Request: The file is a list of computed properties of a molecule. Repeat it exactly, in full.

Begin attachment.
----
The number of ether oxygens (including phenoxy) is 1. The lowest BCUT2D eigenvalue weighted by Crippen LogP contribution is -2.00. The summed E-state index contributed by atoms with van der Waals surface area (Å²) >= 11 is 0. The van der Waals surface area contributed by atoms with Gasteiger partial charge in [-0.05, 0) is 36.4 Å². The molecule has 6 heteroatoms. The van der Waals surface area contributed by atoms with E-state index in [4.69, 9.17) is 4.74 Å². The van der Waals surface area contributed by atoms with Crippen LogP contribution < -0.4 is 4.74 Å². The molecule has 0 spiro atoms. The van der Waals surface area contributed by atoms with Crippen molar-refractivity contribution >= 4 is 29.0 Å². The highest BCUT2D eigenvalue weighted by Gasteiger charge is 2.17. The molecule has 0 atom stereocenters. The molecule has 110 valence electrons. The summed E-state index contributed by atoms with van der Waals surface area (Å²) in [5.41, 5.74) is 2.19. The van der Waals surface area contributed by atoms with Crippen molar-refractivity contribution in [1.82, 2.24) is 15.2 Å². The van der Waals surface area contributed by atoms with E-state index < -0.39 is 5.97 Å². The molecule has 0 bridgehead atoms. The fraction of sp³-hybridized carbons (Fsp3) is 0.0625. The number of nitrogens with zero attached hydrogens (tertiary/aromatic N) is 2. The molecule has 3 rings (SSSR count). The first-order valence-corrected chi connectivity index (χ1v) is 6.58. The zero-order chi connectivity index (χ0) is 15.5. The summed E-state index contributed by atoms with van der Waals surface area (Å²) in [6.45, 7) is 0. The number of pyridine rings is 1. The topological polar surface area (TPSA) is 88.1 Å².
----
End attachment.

The number of ether oxygens (including phenoxy) is 1. The lowest BCUT2D eigenvalue weighted by Crippen LogP contribution is -2.00. The summed E-state index contributed by atoms with van der Waals surface area (Å²) >= 11 is 0. The van der Waals surface area contributed by atoms with Gasteiger partial charge in [-0.05, 0) is 36.4 Å². The molecule has 6 heteroatoms. The van der Waals surface area contributed by atoms with E-state index in [4.69, 9.17) is 4.74 Å². The van der Waals surface area contributed by atoms with Crippen LogP contribution < -0.4 is 4.74 Å². The molecule has 0 spiro atoms. The van der Waals surface area contributed by atoms with Crippen molar-refractivity contribution >= 4 is 29.0 Å². The highest BCUT2D eigenvalue weighted by Gasteiger charge is 2.17. The molecule has 0 atom stereocenters. The molecule has 110 valence electrons. The summed E-state index contributed by atoms with van der Waals surface area (Å²) in [5.41, 5.74) is 2.19. The van der Waals surface area contributed by atoms with Crippen molar-refractivity contribution in [1.82, 2.24) is 15.2 Å². The van der Waals surface area contributed by atoms with E-state index < -0.39 is 5.97 Å². The molecule has 0 bridgehead atoms. The fraction of sp³-hybridized carbons (Fsp3) is 0.0625. The number of nitrogens with zero attached hydrogens (tertiary/aromatic N) is 2. The molecule has 3 rings (SSSR count). The first-order valence-corrected chi connectivity index (χ1v) is 6.58. The zero-order chi connectivity index (χ0) is 15.5. The summed E-state index contributed by atoms with van der Waals surface area (Å²) in [6.45, 7) is 0. The number of pyridine rings is 1. The topological polar surface area (TPSA) is 88.1 Å².